CORPORATE GOVERNANCE Risky Business – How Australasian boards measure up

New management practices constantly emerge from the swamp of ideas that feed into everyday organisational life. Some evolve while others fade and die. What kick-starts them into life probably determines their survival prospects.
Take risk management for instance. In sense it has always been around. Risk is, after all, part of the DNA of enterprise. Corporate risk is little like libido. It drives organisations to reproduce and grow. But like sex, if practised indiscriminately, it can produce nasty side effects.
So now, the promoters of best practice management are flogging the idea and the virtues of “risk management”. In other words, controlling the urge to take risks, ensuring that the risks are worth taking and thinking through the possible outcomes.
There is, of course, nothing like bit of glitz, glamour and promise of harsh treatment to make management practice tad more sexy. The rash of headline-hugging corporate collapses, the revelations of multi-billion-dollar executive frauds and the consequent application of greater regulatory pain for the over-indulgent who get caught is, as recently published KPMG Strategic Risk Management Survey of 80 major corporates in New Zealand and Australia found, “forcing many organisations to reassess their risk appetite, management systems and controls”.
The survey found, understandably, that boards are indeed embracing risk management as “key component of effective corporate governance”. The secret of successful risk management practice however, lies in how directors and executives both view and practise it.
Directors apparently understand its strategic importance, but the survey suggests risk management practices are “overly focused on compliance” rather than being used to enhance business performance. The challenge, say the report’s authors JoAnne Stephenson of KPMG Australia and Jeremy Bendall the Auckland-based partner, is to find the right balance.
Risk management is not about eliminating risk or, heaven forbid, not taking risks at all. That approach is, say the authors, “a strategic dead end”. It is, instead, about “intelligent risk taking to generate value and business confidence”.
So while risk in business has been around for ever, understanding that it should be subject to strict and well-conceived management disciplines is new, except in the minds and practices of small number of very enlightened and visionary management thinkers and organisational leaders.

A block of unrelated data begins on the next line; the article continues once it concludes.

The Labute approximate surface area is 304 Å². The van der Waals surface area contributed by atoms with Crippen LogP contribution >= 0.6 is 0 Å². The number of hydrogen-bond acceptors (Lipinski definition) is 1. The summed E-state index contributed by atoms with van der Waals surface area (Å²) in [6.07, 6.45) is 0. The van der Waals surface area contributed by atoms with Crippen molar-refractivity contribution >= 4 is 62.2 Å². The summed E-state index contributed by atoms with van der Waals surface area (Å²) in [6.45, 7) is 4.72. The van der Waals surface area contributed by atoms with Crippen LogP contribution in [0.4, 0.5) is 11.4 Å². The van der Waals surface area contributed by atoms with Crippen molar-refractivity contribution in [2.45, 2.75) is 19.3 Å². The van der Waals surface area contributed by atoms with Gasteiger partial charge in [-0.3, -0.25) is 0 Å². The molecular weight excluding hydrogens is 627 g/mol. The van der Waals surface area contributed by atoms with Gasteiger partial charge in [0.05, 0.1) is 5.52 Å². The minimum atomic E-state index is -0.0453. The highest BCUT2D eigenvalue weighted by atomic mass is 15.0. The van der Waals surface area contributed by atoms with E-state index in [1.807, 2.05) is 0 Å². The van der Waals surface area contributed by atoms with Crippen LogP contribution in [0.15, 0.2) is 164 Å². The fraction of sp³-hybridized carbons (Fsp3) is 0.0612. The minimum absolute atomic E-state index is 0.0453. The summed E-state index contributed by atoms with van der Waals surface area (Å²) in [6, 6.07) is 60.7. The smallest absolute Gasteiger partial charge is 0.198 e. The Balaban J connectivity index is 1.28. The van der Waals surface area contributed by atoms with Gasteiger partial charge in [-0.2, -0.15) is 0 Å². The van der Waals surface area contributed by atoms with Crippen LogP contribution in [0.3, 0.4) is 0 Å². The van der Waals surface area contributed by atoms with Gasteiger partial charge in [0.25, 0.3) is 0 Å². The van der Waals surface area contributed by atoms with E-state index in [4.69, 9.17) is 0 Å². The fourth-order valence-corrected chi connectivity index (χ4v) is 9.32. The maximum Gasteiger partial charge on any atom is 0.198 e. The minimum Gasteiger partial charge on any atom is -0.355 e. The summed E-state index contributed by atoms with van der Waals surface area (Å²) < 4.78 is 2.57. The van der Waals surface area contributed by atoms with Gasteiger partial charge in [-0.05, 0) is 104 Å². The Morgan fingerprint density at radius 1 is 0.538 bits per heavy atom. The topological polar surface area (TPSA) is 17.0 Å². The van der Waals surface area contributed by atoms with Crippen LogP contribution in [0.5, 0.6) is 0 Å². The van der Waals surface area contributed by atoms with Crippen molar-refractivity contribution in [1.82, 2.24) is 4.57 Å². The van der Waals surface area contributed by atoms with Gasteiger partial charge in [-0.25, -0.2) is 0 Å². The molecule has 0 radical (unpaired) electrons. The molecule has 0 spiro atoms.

It is therefore not surprising that, given the relatively short life span of this particular management practice, many boards and executives still haven’t yet got their acts in sync. Nearly half the survey’s respondents did not believe their organisations’ risk management strategies were well aligned with their business goals.
The inescapable conclusion the authors came to is that the practice of risk management has not been fully integrated into many organisations. Lots of opportunities here for consultants to put boards and their management teams straight.
Boards need to understand and clearly define their “risk appetite” or their tolerance for risk. board’s clear understanding of its “risk appetite” is fundamental to determining how an organisation will handle its risks, say the authors. “It guides the organisation in deciding how much risk it can accept, manage and optimise effectively.”
Directors and executives use strategic risk management to build organisational resilience and flexibility in what is increasingly an uncertain business environment. It is, say the authors, about leadership, making informed choices and intelligent risk taking.
And while most directors’ eyes are turned to better risk management practices because they personally suffer the consequences of non-compliance with new and tougher rules, well-executed strategic risk practices can enhance organisational performance and drive value.